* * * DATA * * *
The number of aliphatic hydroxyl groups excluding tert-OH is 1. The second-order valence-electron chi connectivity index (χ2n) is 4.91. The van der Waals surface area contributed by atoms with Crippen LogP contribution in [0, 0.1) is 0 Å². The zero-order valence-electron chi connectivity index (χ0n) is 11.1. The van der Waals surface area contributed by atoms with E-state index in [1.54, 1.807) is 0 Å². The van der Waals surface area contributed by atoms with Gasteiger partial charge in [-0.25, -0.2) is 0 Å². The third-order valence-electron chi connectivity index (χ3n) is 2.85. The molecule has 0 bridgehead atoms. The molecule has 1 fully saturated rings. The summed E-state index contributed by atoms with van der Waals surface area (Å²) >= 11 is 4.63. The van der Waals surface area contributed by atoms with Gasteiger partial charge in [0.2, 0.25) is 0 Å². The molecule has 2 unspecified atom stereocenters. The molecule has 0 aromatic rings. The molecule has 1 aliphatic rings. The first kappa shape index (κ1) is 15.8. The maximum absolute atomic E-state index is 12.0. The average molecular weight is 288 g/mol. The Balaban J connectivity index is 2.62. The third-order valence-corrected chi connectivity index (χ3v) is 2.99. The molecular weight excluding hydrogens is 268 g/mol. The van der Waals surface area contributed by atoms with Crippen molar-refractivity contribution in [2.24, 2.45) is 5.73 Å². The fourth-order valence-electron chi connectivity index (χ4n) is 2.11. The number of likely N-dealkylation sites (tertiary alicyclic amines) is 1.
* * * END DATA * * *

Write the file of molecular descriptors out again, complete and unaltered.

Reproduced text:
The number of aliphatic hydroxyl groups excluding tert-OH is 1. The second-order valence-electron chi connectivity index (χ2n) is 4.91. The van der Waals surface area contributed by atoms with Crippen LogP contribution in [0, 0.1) is 0 Å². The zero-order valence-electron chi connectivity index (χ0n) is 11.1. The van der Waals surface area contributed by atoms with E-state index in [1.54, 1.807) is 0 Å². The van der Waals surface area contributed by atoms with Gasteiger partial charge in [-0.25, -0.2) is 0 Å². The third-order valence-electron chi connectivity index (χ3n) is 2.85. The molecule has 0 bridgehead atoms. The molecule has 1 fully saturated rings. The summed E-state index contributed by atoms with van der Waals surface area (Å²) >= 11 is 4.63. The van der Waals surface area contributed by atoms with Gasteiger partial charge in [0.2, 0.25) is 0 Å². The molecule has 2 unspecified atom stereocenters. The molecule has 0 aromatic rings. The molecule has 1 aliphatic rings. The first kappa shape index (κ1) is 15.8. The maximum absolute atomic E-state index is 12.0. The average molecular weight is 288 g/mol. The Balaban J connectivity index is 2.62. The third-order valence-corrected chi connectivity index (χ3v) is 2.99. The molecular weight excluding hydrogens is 268 g/mol. The van der Waals surface area contributed by atoms with Crippen molar-refractivity contribution in [2.24, 2.45) is 5.73 Å². The fourth-order valence-electron chi connectivity index (χ4n) is 2.11. The number of likely N-dealkylation sites (tertiary alicyclic amines) is 1.